News and reports

January 18, 2008

Shut down Guantánamo

WASHINGTON, D.C.--Dozens of protesters gathered at the U.S. Supreme Court building January 11 to mark the sixth anniversary of the operation of the U.S. prison camp at Guantánamo Bay, Cuba.

Eighty-one people were arrested as they called for the camp to be permanently closed. Demonstrators wore orange jumpsuits, and some were hooded, simulating the abusive treatment that detainees at the camp have been forced to endure.

The protest, called by Witness Against Torture, called for a repeal of the Military Commissions Act and the restoration of habeas corpus, which would give prisoners the right to be brought before a judge.

The activists also demanded that the government either charge and try all the detainees, or release them. They further called for the government to "clearly and unequivocally forbid torture and all other forms of cruel, inhuman and degrading treatment, by the military, the CIA, prison guards, civilian contractors or anyone else."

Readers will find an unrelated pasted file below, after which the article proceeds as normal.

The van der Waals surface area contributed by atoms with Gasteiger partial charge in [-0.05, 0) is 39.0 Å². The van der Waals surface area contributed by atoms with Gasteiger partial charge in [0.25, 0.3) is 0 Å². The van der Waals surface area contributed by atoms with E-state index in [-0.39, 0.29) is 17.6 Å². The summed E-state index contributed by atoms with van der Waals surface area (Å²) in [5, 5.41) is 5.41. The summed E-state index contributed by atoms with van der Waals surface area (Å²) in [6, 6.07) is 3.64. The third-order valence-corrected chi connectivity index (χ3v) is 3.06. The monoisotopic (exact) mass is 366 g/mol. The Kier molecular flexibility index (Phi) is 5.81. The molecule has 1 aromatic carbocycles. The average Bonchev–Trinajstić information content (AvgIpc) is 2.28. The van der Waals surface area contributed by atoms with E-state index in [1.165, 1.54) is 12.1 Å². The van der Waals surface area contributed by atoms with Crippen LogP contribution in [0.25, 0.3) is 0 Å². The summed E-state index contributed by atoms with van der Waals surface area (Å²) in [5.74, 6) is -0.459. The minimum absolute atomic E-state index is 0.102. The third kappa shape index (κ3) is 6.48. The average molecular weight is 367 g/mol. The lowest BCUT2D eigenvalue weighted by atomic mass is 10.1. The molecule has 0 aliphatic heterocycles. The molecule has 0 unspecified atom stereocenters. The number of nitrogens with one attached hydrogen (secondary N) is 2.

Protesters chanted "Shut it down," as they kneeled on the plaza in front of the court. The demonstration briefly succeeded in closing down the court building.

Protesters faced charges stemming from violating an ordinance that prohibits demonstrations of any kind on court grounds. Some were also charged under a provision that makes it a crime to give "a harangue or oration" in the Supreme Court. Some face up to 120 days in jail.

Some 67 demonstrators were held until late Saturday--most because they wouldn't give their real names and instead identified themselves by the names of Guantánamo detainees. "I am here on behalf of..." they told Judge Robert Richter, before giving the name of one of the approximately 275 detainees still incarcerated at the camp.

"Even if it's symbolic, it's incredibly important, because these names are finally being heard in a courtroom," Mark Goldstone, an attorney for Witness Against Torture, told the Washington Post.